6 August 2005

Puppet Palaver Review

Our roving critic, Naomi Guss, attended the puppet romp, 'Puppet Palaver' in Melbourne last weekend and wrote today's review (which she also published in her weekly 'Zine'):
"The show, produced by Philip Millar (known for his work on The Lion, the witch and the wardrobe, and many other productions), combined the efforts of many puppeteers, showcasing their work. It started off with a ‘Aussie bloke’ koala, setting the scene with song. Then followed the ‘Porno Puppets of Prague’, a marionette piece set inside a little booth – the title says it all, with horny puppets screwing each other onstage. It might have been amusing to the audience, but to even inexperienced puppeteers, the manipulation was annoying. Narrated by McIvor, it seemed as though the puppeteers were either trying to keep up, or were going to fast, and many times you could see hands in the ‘booth’ (imagine a Punch and Judy booth, but with the puppeteers standing outside of it, operating the marionettes from above), and several times the backdrops fell over. I’m not one for R-rated performances anyway, so it didn’t particularly thrill me. There was a short piece (and I mean short!) from Richard Bradshaw, who is noted for his shadow puppetry. I was so disappointed to see that he only came out with a cardboard cut-out (like what they use for shadow puppets). While the piece was amusingly about John Howard’s backflips in politics, I had gone specifically on that night (Bradshaw was only doing two shows throughout the season) to catch his work. It lasted for less than five minutes.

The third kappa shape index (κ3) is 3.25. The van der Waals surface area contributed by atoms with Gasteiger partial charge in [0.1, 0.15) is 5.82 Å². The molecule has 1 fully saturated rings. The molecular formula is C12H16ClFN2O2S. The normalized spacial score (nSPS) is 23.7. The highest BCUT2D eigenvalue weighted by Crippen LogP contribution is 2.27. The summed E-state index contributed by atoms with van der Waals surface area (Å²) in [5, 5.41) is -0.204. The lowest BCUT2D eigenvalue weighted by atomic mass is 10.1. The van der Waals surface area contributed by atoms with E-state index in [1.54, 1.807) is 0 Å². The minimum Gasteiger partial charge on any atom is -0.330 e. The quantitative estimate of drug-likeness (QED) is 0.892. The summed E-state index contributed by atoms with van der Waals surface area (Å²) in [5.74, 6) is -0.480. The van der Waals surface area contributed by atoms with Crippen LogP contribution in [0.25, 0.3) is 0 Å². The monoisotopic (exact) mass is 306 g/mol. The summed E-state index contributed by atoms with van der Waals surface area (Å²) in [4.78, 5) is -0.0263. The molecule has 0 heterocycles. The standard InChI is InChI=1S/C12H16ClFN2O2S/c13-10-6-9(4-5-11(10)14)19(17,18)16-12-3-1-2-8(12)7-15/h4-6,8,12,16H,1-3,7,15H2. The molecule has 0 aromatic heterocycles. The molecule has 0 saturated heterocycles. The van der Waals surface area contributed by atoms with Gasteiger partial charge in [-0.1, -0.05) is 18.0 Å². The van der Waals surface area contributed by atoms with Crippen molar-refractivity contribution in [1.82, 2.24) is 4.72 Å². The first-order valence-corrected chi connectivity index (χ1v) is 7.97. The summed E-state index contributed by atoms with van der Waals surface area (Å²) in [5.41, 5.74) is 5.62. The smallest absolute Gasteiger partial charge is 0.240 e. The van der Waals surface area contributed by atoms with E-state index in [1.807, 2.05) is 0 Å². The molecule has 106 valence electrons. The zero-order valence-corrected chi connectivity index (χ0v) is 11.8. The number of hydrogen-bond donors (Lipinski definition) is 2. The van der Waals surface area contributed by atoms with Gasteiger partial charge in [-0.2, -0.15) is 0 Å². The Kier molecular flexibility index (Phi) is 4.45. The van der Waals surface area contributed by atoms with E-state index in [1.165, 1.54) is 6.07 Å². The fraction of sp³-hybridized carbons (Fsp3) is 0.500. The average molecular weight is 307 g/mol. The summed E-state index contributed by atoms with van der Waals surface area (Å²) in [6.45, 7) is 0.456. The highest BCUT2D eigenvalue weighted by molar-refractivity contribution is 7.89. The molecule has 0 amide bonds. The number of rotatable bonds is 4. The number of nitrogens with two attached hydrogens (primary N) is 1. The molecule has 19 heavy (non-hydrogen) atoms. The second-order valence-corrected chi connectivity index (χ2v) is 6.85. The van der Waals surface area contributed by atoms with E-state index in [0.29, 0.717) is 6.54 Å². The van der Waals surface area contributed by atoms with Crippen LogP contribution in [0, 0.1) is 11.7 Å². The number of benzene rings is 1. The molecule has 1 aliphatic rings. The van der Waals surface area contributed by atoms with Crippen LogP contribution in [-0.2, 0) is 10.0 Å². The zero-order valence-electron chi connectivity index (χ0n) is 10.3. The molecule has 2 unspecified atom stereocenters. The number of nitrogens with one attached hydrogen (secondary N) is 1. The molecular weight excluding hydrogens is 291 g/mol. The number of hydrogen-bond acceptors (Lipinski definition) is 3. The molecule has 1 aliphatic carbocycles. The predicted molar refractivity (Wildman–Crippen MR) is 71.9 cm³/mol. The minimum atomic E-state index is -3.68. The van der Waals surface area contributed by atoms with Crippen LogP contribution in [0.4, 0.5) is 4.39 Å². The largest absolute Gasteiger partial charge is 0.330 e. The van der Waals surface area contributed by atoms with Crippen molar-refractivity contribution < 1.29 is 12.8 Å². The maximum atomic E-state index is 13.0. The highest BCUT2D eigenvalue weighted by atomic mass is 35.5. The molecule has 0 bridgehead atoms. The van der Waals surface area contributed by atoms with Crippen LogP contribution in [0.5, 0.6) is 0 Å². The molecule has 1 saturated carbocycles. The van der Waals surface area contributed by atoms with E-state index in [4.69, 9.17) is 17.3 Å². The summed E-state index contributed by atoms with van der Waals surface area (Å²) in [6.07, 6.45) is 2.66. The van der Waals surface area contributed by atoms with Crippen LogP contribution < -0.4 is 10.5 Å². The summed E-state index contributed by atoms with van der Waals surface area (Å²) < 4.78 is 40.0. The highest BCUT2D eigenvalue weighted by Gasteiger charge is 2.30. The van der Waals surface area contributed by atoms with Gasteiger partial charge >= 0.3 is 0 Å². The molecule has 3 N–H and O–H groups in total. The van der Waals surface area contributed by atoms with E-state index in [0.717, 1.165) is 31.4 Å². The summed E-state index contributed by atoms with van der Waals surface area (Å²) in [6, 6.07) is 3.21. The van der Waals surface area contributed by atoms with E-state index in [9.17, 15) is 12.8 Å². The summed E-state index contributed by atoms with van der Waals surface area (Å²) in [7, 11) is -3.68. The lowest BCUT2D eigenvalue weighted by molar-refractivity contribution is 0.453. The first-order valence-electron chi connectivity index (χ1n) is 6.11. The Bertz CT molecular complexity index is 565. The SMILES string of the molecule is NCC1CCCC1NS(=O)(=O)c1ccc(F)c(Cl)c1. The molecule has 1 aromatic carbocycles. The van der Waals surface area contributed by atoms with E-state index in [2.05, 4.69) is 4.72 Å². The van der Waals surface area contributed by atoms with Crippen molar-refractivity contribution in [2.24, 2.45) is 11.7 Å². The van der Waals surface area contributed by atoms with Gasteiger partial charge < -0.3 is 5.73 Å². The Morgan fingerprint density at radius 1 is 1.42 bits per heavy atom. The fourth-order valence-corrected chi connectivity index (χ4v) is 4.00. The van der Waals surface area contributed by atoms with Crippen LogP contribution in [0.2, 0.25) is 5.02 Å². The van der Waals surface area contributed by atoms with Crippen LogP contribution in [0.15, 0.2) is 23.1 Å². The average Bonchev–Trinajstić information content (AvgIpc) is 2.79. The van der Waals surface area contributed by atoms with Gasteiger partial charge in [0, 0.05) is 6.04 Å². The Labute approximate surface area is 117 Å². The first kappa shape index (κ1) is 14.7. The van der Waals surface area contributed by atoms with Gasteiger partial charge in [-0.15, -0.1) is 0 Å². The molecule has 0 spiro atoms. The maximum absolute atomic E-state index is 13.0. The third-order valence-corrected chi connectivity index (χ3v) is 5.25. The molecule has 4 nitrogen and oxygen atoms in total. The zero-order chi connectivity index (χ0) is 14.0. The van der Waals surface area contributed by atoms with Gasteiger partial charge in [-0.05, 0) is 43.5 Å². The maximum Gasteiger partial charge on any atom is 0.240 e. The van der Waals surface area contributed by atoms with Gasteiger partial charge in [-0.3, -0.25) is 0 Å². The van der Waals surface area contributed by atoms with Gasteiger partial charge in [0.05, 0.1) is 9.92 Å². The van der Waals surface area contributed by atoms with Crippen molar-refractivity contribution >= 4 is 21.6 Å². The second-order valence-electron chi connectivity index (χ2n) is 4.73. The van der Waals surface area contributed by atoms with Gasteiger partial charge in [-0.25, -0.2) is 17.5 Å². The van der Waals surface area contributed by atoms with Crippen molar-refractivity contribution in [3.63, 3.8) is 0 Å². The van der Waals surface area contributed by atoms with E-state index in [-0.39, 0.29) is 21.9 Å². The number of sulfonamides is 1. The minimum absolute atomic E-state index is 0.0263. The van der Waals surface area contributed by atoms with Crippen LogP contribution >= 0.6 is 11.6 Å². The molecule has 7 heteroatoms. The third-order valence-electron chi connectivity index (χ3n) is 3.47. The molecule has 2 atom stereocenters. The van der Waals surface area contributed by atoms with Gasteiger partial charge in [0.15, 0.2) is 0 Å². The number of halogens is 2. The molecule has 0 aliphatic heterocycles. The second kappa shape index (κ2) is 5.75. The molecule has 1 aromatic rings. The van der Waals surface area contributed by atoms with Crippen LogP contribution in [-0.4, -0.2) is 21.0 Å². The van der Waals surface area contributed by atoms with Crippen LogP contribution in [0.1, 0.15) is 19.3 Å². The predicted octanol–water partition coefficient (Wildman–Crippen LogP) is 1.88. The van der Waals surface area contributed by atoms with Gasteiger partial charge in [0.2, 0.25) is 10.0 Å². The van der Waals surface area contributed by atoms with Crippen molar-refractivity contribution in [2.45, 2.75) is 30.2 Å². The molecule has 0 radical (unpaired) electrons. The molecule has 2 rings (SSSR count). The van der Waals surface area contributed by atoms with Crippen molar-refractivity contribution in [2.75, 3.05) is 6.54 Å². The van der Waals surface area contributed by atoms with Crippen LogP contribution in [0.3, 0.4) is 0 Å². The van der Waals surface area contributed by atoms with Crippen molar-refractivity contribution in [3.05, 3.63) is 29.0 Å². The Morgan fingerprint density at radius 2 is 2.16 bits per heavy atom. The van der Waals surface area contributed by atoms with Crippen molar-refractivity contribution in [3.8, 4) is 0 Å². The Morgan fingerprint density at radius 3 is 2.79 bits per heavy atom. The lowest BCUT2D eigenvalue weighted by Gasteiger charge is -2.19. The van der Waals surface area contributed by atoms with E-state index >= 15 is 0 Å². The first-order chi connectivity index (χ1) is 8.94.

All in all, I’d give the show about 6 thumbs up. At two and a half hours, bordering on three, the show was too long. Many of the pieces may have been enjoyable, if you like the lewdness, but as I don’t, it wasn’t the best I’ve seen. On top of which, the showcase was very relaxed, and while I did enjoy the amiable banter of the band, it seemed less of a professional production and more of a relaxed night out for the audience. But I suppose that’s how the show has been marketed. Some of the puppetry I’d want to see more of, or at least find out more about the puppeteer/their show that the piece came from. It was not what I expected, and I’m somewhat disappointed" by Naomi Guss, Melbourne. (This article has been edited)

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